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Court of Appeals of Georgia.


No. A97A1235.

Decided: May 28, 1998

Buzzell, Graham & Welsh, Neal B. Graham, Macon, for appellant. Martin, Snow, Grant & Napier, Robert R. Gunn II, Thomas P. Allen III, Macon, for appellee.

This is the second appearance of this slip and fall case, the Supreme Court of Georgia having granted a writ of certiorari, vacated this Court's judgment in Hardeman v. Spires, 228 Ga.App. 723, 492 S.E.2d 532, and remanded the case for reconsideration of the merits of plaintiff Laurie Ann Hardeman's appeal in the light of Robinson v. Kroger Co., 268 Ga. 735, 493 S.E.2d 403.

Laurie Ann Hardeman was seriously injured while working as a pizza-delivery person when she slipped on wet tile outside the entry-door of Esther Spires' home.   After Hardeman handed Spires a pizza, she turned, stepped down the open porch's unrailed stairway and fell.   While it was drizzling rain when Hardeman fell, she did not know the ceramic tiles on Spires' front porch would be so slippery.   Spires, on the other hand, was warned by the person who installed the tile that the porch's surface would become slick when wet.   In fact, Spires was aware before Hardeman fell that at least one other person had slipped and fallen on the tile.   Hardeman contends she was injured due to the slippery condition of the tile flooring on Spires' entrance porch, combined with the lack of handrails or other protective devices.   Held:

 In Robinson v. Kroger Co., supra, the Supreme Court of Georgia held that “in order to recover for injuries sustained in a slip-and-fall action, an invitee must prove (1) that the defendant had actual or constructive knowledge of the hazard;  and (2) that the plaintiff lacked knowledge of the hazard despite the exercise of ordinary care due to actions or conditions within the control of the owner/occupier.   However, the plaintiff's evidentiary proof concerning the second prong is not shouldered until the defendant establishes negligence on the part of the plaintiff-i.e., that the plaintiff intentionally and unreasonably exposed self to a hazard of which the plaintiff knew or, in the exercise of ordinary care, should have known.”  Robinson v. Kroger Co., 268 Ga. 735, 746 (2)(b), 748-749, 493 S.E.2d 403, supra.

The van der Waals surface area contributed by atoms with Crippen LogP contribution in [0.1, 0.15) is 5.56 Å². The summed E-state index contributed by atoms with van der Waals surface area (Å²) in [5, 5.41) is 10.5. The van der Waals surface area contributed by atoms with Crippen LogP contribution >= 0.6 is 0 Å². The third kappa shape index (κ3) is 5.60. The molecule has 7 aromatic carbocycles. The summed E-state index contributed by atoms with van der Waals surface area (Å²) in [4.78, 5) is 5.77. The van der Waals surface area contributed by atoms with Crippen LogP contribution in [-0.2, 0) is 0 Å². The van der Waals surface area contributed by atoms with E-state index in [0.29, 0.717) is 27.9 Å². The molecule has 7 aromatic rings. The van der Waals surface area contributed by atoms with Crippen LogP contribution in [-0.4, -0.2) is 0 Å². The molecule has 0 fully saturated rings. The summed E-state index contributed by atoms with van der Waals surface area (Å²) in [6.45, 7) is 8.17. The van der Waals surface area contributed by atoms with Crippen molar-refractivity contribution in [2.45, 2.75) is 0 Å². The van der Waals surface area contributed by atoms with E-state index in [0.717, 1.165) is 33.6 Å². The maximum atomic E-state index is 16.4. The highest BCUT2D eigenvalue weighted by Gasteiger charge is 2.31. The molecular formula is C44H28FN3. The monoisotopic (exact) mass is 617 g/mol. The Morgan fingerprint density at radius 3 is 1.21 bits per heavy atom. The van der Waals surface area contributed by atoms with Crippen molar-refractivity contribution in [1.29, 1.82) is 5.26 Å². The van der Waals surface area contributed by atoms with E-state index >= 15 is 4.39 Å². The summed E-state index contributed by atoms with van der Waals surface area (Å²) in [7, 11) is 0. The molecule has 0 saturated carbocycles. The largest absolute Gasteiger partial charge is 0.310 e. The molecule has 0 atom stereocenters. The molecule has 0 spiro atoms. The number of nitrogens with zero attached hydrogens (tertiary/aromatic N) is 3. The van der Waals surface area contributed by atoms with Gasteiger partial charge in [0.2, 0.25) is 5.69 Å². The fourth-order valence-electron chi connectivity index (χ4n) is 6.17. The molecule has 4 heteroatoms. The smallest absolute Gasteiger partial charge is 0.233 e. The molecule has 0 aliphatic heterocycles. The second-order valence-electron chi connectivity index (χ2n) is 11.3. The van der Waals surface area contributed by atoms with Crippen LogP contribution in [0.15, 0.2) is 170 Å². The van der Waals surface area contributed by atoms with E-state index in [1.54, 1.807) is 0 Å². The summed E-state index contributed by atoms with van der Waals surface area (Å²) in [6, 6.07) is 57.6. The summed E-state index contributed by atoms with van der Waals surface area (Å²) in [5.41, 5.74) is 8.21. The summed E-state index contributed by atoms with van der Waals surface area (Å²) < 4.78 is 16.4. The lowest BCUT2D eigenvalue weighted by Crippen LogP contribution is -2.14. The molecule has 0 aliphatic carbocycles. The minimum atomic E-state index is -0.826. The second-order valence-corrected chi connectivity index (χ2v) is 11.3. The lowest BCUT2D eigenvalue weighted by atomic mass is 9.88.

In the case sub judice, Hardeman met the first prong of this test by proffering evidence that Spires was actually aware of the hazard her ceramic tile porch posed when wet.   Hardeman went further, however, by filing an expert's affidavit which shows that Spires did not comply with the building code requirement that a guardrail or handrail be installed on her front porch “to prevent accidental falls from the porch.”   Hardeman's expert opined that this safety requirement became even more relevant after Spires installed ceramic tile on her house's entrance porch, a material which the expert found to be considerably more slippery than the porch's previous surface.   The expert concluded that the porch posed an unreasonable hazard and that plaintiff's injuries could have been avoided had Spires not violated this safety code standard.   This evidence not only meets Robinson's first prong that there be some indication that Spires had actual knowledge of the hazard, but is also sufficient to authorize a finding that Spires was negligent or even negligent as a matter of law in maintaining her porch.   The only question, then, is whether Spires has met her burden on summary judgment of establishing that Hardeman failed to exercise ordinary care for her own safety.  Id. at 746 (2)(b), 748-749, 493 S.E.2d 403, supra.

In this regard, Spires points to Hardeman's admission that she had delivered pizza to Spires' home before the day she fell;  that she was aware that Spires' front porch did not have a railing, and that she was aware of the rainy conditions while she was traversing Spires' front porch.   Spires argues that this proof establishes, as a matter of law, that Hardeman understood the danger posed by the tile and railing deficiencies on Spires' front porch, but that she decided to traverse the hazard anyway.   We do not agree.   Although Hardeman obviously knew that it was raining when she delivered Spires' pizza and was familiar that Spires' tiled porch did not have a handrail, we cannot say (as a matter of law) that Hardeman failed to exercise ordinary care for her own safety by taking a pizza to the entry door of Spires' home.   On the contrary, we find proof which would support a finding that Spires had “superior knowledge” of the alleged hazard posed by the ceramic tile on her front porch.   Specifically, the person who installed the tile on Spires' front porch warned Spires before Hardeman's fall that the porch's tile surface would become slick when wet.   This person also informed Spires that he had slipped on the porch's tile surface.

 Inasmuch as genuine issues of material fact remain for jury resolution, we find that the trial court erred in granting Spires' motion for summary judgment.  “[T]he ‘routine’ issues of premises liability, i.e., the negligence of the defendant and the plaintiff, and the plaintiff's lack of ordinary care for personal safety are generally not susceptible of summary adjudication, and ․ summary judgment is granted only when the evidence is plain, palpable, and undisputed.”   Robinson v. Kroger Co., 268 Ga. 735, 746 (2)(b), 748, 493 S.E.2d 403, supra.

Judgment reversed.

McMURRAY, Presiding Judge.

SMITH, J., and HAROLD R. BANKE, Senior Appellate Judge, concur.

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